After participating in hundreds of beer-fueled debates about the hierarchy of different albums made by the same artist, I have come to identify a pervasive phenomenon: fans tend to consider the first album they heard by any given artist that artist's best work. I can still remember my introduction to Mike Patton ten or so years ago. Patton was being interviewed on MTV Europe by a well-coifed metrosexual (although the term hadn't yet been coined). After a few minutes of forced conversation, the ever-snarky Patton threw to Faith No More's new video, "Diggin' the Grave" from 1995's King for a Day ... Fool for a Lifetime. I was so impressed that I procured the album later that week. I would later amass the band's back catalog as well as its subsequent swan song (1997's Album of the Year), but I still consider Fool for a Day Faith No More's crowning achievement, no matter how many people try to persuade me otherwise.
It's not as easy to choose a favorite among Patton's subsequent solo releases, however. Since Faith No More, Patton has had more epochs than China has had dynasties. From 1996's Adult Themes for Voice to his work with jazzbo John Zorn, it seems Patton has made it his mission to educate and perplex onlookers. With Peeping Tom, Patton solidifies himself as the eminent vocal chameleon. Like human beat-box Rahzel (who appears on the first single, "Mojo"), Patton's voice can take on a multitude of guises. From the delicate crooning of "Your Neighborhood Spaceman" to the soulful swagger of "How You Feelin?" Patton's stylings are consistently interesting.
"Mojo" is the most hook-laden song on the album, but the most notable is "Caipririnha." Like an urban-inflected "Girl From Ipanema," Patton's duet with Bebel Gilberto bears the album's most memorable vocal melody. And that's somewhat disappointing, considering the medicinal cleanliness of the other arrangements. Peeping Tom's almost exclusively synth-oriented songs (save the occasional bass and guitar) are ostensibly intended to highlight Patton's voice. This only accentuates his overwrought yet indifferent performances, however. Although Patton continually impresses with vocal feats, his singing lacks the emotive quality of his earlier works that made you wonder if any studio equipment perished in coping with his oral onslaught. And many of the songs seem like an incongruous splice-job of several underdeveloped riffs.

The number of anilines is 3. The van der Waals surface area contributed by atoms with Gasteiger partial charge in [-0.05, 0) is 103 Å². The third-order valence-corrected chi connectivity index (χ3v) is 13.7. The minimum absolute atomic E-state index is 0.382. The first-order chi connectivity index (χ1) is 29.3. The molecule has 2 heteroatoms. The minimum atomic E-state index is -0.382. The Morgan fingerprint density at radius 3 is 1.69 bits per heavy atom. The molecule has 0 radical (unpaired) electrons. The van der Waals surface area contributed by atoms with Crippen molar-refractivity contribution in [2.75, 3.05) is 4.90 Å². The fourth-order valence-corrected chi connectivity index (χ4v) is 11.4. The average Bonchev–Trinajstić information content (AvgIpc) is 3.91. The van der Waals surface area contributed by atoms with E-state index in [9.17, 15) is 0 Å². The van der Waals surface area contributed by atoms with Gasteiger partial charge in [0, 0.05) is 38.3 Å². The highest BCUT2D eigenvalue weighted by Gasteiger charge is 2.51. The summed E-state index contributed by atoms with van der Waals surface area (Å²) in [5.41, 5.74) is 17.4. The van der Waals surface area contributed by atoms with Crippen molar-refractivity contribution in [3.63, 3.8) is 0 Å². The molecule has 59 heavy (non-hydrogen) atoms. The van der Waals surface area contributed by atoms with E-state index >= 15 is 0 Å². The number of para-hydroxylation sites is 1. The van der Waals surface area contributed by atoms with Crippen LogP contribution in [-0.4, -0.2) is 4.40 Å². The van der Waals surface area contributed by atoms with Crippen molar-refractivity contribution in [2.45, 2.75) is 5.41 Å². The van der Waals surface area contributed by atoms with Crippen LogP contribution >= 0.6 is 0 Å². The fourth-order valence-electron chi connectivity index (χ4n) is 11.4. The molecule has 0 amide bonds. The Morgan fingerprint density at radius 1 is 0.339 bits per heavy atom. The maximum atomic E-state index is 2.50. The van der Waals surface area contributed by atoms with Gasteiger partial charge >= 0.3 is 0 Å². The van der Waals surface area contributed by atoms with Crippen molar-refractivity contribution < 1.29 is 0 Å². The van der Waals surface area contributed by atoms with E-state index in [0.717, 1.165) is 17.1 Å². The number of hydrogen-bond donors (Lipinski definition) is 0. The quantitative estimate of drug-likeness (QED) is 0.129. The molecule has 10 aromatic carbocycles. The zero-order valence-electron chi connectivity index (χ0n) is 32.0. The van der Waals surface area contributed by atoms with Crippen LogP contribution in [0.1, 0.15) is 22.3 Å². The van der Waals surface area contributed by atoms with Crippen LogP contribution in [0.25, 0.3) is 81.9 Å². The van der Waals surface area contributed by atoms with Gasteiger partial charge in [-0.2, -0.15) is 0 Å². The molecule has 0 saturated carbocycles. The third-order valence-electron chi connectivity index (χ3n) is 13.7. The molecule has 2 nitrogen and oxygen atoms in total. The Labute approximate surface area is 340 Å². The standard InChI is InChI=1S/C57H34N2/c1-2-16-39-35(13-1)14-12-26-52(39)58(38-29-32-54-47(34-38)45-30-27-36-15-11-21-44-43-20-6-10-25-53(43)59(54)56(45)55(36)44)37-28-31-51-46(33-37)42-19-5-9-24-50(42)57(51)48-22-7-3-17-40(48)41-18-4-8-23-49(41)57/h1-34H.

At more than five and a half minutes, "Don't Even Trip" offers a nice reprieve from the bloated excesses of Peeping Tom's more ambitious arrangements, but it's about three minutes too long. The song's bridge does feature one of the album's cleverer lyrics: "And I know assholes grow on trees/ but I'm here to trim the leaves." Patton is no poet laureate, however. A well-known fan of free association, Peeping Tom's lyrics are vague, if not at times incomprehensible: "We're driving Lamborghinis/ and we're sippin' on martinis/ we're slurping our linguini/ but we're spied in our bikinis (from "How U Feelin'?" featuring Doseone).
Suffice it to say, Peeping Tom will not best King for a Day's decade-long reign of dominance in my own personal hierarchy. Based on my hypothesis, nothing ever will. But like the rest of Patton's work, Peeping Tom will be hailed by his legion of loyal disciples. I just hope it's based on the album's merits, not the cult of celebrity Patton has unwittingly amassed.
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